Pocket worthyStories to fuel your mind

I Have ADHD. Here Are 9 Productivity Tips That Really Help Me

Tips and tricks I use daily.


Read when you’ve got time to spare.


Jaroszpilewski/Getty Images

Even before I was diagnosed with ADHD, the question “have you tried writing a list?” would set me on edge. I’m all for innovative productivity hacks, and for well-meaning neurotypical people, getting something done can often be as easy as writing a list, but as Edward Hallowell, M.D., psychiatrist and ADHD expert tells SELF, things aren’t that simple for people with ADHD—which, by the way, includes him: “Most of the organizational strategies we implement fail because they’re boring,” he says. And people with ADHD, he explains, cannot tolerate boredom. That intolerance leads to “supercharged version of procrastination, to the point of jeopardizing work and relationships.”

I use many of these ADHD-specific tricks and strategies to help me overcome the struggles—and also make the most of the benefits—of this neurodevelopmental disorder, but they’re not necessarily just for people with ADHD. You might find these tips more helpful than ever right now as most of us are dealing with some pretty big changes to our routines since the coronavirus pandemic. Since some of us have new day-to-day and work environments, it’s a great time to integrate some tips and tricks that can help you focus.

1. Make the first thing you do each day something relaxing and pleasurable.

Dr. Hallowell describes the dread for many people with ADHD of getting started on work or a project as a “colossal boulder of negative thinking.” The good news, he says, is that “you can turn that boulder into a pebble” with some smart strategies, especially ones that directly address that cycle of negative thinking.

If you don’t already, start your day with something pleasurable to attenuate the dread. It could be a nice breakfast—I like a healthy porridge with berries and seeds—some morning exercise, or a video chat with a friend or colleague to help you get fired up about your project or task. I keep a “Nice Things” folder on my phone, where I paste any kind responses to articles and compliments about my work from colleagues. It’s really useful to read through on mornings when I want to start by reminding myself that I can accomplish anything.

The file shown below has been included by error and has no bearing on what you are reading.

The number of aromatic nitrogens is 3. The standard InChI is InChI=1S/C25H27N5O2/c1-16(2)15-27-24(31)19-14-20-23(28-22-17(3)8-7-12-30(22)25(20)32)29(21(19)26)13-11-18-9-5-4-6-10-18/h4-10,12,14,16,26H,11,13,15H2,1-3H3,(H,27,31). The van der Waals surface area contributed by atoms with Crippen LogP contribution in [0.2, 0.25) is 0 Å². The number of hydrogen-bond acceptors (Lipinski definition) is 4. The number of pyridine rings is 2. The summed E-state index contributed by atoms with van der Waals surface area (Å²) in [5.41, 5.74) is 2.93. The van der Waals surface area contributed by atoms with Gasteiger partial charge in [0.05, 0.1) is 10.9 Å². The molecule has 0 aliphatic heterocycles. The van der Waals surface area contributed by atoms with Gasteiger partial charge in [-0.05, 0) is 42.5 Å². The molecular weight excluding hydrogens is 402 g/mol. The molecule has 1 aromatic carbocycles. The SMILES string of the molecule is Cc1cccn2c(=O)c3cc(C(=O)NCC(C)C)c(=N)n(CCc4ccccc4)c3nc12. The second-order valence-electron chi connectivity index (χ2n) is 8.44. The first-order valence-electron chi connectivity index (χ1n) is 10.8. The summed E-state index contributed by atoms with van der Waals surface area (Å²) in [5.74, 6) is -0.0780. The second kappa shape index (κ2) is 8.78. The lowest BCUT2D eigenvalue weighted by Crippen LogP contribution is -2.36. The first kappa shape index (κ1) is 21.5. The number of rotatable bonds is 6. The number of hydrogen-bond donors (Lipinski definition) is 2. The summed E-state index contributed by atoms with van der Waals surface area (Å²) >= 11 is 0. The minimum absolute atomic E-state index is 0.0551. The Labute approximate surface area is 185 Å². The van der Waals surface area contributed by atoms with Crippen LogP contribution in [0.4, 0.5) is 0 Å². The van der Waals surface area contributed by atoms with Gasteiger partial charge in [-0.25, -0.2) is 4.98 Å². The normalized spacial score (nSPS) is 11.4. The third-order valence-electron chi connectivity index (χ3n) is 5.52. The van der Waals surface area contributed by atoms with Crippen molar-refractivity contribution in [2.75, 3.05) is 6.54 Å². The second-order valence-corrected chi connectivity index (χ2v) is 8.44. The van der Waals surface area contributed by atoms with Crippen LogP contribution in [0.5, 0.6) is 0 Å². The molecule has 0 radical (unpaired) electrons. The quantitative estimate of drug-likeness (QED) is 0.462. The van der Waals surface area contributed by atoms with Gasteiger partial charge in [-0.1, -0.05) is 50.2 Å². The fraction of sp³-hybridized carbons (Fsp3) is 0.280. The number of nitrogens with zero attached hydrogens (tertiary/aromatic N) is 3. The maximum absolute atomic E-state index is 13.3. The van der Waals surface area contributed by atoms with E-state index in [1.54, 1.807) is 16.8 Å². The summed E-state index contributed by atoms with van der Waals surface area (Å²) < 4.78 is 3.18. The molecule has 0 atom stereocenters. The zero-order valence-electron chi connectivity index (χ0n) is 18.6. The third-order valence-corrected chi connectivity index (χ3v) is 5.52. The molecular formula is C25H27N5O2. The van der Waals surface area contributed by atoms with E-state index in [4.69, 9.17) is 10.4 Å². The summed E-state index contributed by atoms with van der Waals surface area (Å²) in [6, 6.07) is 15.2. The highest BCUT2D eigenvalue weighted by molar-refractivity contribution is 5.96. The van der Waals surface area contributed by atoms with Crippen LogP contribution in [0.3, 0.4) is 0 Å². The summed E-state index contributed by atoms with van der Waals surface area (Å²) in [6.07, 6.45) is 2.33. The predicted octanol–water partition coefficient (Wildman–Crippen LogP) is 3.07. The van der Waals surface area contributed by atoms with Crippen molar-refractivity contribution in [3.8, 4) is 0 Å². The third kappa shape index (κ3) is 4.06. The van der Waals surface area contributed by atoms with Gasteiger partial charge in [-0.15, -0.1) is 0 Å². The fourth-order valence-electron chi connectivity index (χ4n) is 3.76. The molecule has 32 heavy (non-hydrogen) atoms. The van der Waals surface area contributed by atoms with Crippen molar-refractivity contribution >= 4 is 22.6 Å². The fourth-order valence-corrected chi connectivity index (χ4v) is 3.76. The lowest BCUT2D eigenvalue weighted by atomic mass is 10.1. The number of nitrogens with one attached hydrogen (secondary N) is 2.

2. Break down your tasks into tiny subtasks.

Once you’re ready to get started, start small. Like, very small. You can make just about any project more manageable by chunking it out into smaller components and setting yourself deadlines for each of those parts.

And I’m talking about setting a really low bar to just get yourself started, so one tiny task can be “open the document” or “do 10 minutes of research.”

You can also lean on apps like Things or Todoist to help you structure your tasks and projects. I use Google Keep’s checklist because it feels satisfying to check things off.

3. And make sure your first tiny task is one that you have a 100% chance of succeeding at.

Susan C. Pinsky is a professional organizer and author of Organizing Solutions for People With ADHD. She recommends organizing your day’s tasks intentionally so that when you need a win, there’s one right there waiting for you. “Try to structure your workday so you do the easiest thing first,” she says. “You’re already giving yourself a success. You’ve accomplished something, and now that big thing that sits in front of you isn’t so overwhelming.” Ceremoniously crossing something off my to-do list gives me a bit of a buzz and helps me move on to the next thing.

4. For every item on your to-do list, quickly jot down why it’s a priority.